TREES & plants

American hornbeam

The American hornbeam is a native forest understory tree in the Chicago area, making it useful for shady landscapes and naturalized or woodland gardens. New leaves emerge reddish-purple, changing to dark green, then turn yellow to orange-red in the fall, offering a kaleidoscope of color throughout the year. Even in winter, the tree's fluted blue-gray bark with long, sinewy ridges make it a special addition to the landscape.

Botanical name: 
Carpinus caroliniana
All Common Names: 
American hornbeam, musclewood, blue beech
Family (English): 
Family (Botanic): 
Tree or Plant Type: 
  • Tree
  • Deciduous (seasonally loses leaves)
Native Locale: 
  • Chicago area
  • Illinois
  • North America
Hardiness Zones: 
  • Zone 3
  • Zone 4
  • Zone 5
  • Zone 6
  • Zone 7
  • Zone 8
  • Zone 9
Growth Rate: 
  • Slow
Light Exposure: 
  • Full sun (6 hrs direct light daily)
  • Partial sun (4-6 hrs light daily)
  • Full shade (4 hrs or less of light daily)
  • Dry sites
  • Occasional flooding
  • Alkaline soil
  • Clay soil
Soil Preference: 
  • Acid soil
  • Alkaline soil
  • Moist, well-drained soil
Flower Color & Fragrance: 
  • Inconspicuous
Size Range: 
  • Medium tree (25-40 feet)
  • Small tree (15-25 feet)
Shape or Form: 
  • Multi-stemmed
  • Round
  • Spreading
Landscape Uses: 
  • Specimen
  • Shade
  • Massing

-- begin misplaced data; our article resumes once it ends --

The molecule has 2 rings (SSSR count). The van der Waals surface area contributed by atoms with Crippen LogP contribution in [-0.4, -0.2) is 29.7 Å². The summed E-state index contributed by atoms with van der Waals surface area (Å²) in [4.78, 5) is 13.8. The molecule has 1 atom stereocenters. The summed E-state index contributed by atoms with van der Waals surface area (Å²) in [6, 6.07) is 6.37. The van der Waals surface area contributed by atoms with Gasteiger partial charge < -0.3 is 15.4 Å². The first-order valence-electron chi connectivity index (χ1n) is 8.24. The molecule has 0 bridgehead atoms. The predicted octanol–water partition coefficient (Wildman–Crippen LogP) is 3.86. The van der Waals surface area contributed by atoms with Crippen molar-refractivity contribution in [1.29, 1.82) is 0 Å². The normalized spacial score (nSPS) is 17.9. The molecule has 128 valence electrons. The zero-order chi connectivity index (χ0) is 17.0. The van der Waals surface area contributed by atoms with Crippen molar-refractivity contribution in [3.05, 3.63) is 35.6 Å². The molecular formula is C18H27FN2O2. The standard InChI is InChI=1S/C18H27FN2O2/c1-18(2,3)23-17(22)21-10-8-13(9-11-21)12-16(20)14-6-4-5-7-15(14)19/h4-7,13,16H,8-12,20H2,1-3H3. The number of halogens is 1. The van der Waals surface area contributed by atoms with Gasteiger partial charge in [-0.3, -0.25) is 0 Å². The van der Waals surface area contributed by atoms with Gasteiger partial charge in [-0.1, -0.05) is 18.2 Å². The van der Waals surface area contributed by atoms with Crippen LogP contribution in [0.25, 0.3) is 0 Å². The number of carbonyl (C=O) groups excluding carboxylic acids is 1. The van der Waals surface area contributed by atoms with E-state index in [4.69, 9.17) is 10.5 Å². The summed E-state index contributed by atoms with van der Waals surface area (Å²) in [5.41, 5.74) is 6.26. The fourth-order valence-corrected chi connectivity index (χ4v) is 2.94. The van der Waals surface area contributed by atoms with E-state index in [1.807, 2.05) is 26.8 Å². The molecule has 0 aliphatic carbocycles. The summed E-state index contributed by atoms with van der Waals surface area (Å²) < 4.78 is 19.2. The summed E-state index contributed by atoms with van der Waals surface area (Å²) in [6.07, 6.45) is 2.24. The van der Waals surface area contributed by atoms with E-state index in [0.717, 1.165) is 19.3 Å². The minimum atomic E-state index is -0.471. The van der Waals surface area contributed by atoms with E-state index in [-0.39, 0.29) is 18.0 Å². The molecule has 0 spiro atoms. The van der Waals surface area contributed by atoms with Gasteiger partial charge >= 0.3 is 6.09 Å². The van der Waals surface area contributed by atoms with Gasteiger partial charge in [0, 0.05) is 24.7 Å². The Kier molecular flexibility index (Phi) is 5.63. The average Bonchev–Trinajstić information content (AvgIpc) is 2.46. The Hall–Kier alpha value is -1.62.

• Parkway/street
  • Screen
Time of Year: 
  • Early winter
  • Mid winter
  • Late winter
  • Late summer
  • Early fall
  • Mid fall
More Information: 

Size and Form

25 to 35 feet high and 25 to 30 feet wide; rounded form

Tree & Plant Care

Plant in the spring, shallow-rooted and difficult to transplant.
Tolerate dry, shady sites.

Disease, pests, and problems

Minor leaf spots

Disease, pest, and problem resistance

Tolerant of black walnut toxicity.

Native geographic location and habitat

C-Value: 8
Native to the eastern half of the United States.
Commonly found in wooded areas as an understory tree.

Attracts birds and butterflies

Birds use this tree for shelter and eat the nutlets for food.

Bark color and texture 

Blue-gray,  fluted with long, sinewy ridges.

Leaf or needle arrangement, size, shape, texture, and color

Simple, alternate leaves; 2 1/2 -5" long, double serrated margins with a  pointed tips.
Leaves emerge reddish-purple, changing to dark green, then a yellow to orange-red in the fall.

Flower arrangement, shape, and size

Inconspicuous; tiny male flowers in pendulous catkins in April; small female flowers near the ends of the twigs.

American hornbeam (Carpinus caroliniana)American hornbeam (Carpinus caroliniana)photo: John Hagstrom
Fruit, cone, nut, and seed descriptions

Light brown nutlets, maturing in Oct., with a  three-lobed bract appearing as an umbrella over the nuts; nutlets and bracts in dangling clusters.
Bracts change from light green to yellow in fall.